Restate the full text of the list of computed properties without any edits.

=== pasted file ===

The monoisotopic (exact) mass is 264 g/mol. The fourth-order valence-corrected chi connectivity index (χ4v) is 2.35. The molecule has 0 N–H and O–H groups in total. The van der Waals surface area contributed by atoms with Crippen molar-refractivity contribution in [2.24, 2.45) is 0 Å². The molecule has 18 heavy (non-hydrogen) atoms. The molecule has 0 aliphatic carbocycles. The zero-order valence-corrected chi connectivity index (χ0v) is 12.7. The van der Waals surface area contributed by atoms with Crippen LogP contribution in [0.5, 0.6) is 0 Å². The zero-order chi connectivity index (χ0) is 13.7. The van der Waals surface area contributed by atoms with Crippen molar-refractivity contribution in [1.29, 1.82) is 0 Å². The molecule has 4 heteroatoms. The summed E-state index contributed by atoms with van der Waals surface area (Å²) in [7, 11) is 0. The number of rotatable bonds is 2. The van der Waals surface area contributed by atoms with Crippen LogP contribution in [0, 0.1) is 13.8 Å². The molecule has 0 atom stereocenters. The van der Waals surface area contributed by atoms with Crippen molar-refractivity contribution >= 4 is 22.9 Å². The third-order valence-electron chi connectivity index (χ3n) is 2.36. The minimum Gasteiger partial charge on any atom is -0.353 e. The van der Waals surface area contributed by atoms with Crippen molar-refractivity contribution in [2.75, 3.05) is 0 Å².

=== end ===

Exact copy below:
The monoisotopic (exact) mass is 264 g/mol. The fourth-order valence-corrected chi connectivity index (χ4v) is 2.35. The molecule has 0 N–H and O–H groups in total. The van der Waals surface area contributed by atoms with Crippen molar-refractivity contribution in [2.24, 2.45) is 0 Å². The molecule has 18 heavy (non-hydrogen) atoms. The molecule has 0 aliphatic carbocycles. The zero-order valence-corrected chi connectivity index (χ0v) is 12.7. The van der Waals surface area contributed by atoms with Crippen LogP contribution in [0.5, 0.6) is 0 Å². The zero-order chi connectivity index (χ0) is 13.7. The van der Waals surface area contributed by atoms with Crippen molar-refractivity contribution in [1.29, 1.82) is 0 Å². The molecule has 4 heteroatoms. The summed E-state index contributed by atoms with van der Waals surface area (Å²) in [7, 11) is 0. The number of rotatable bonds is 2. The van der Waals surface area contributed by atoms with Crippen LogP contribution in [0, 0.1) is 13.8 Å². The molecule has 0 atom stereocenters. The van der Waals surface area contributed by atoms with Crippen molar-refractivity contribution >= 4 is 22.9 Å². The third-order valence-electron chi connectivity index (χ3n) is 2.36. The minimum Gasteiger partial charge on any atom is -0.353 e. The van der Waals surface area contributed by atoms with Crippen molar-refractivity contribution in [2.75, 3.05) is 0 Å².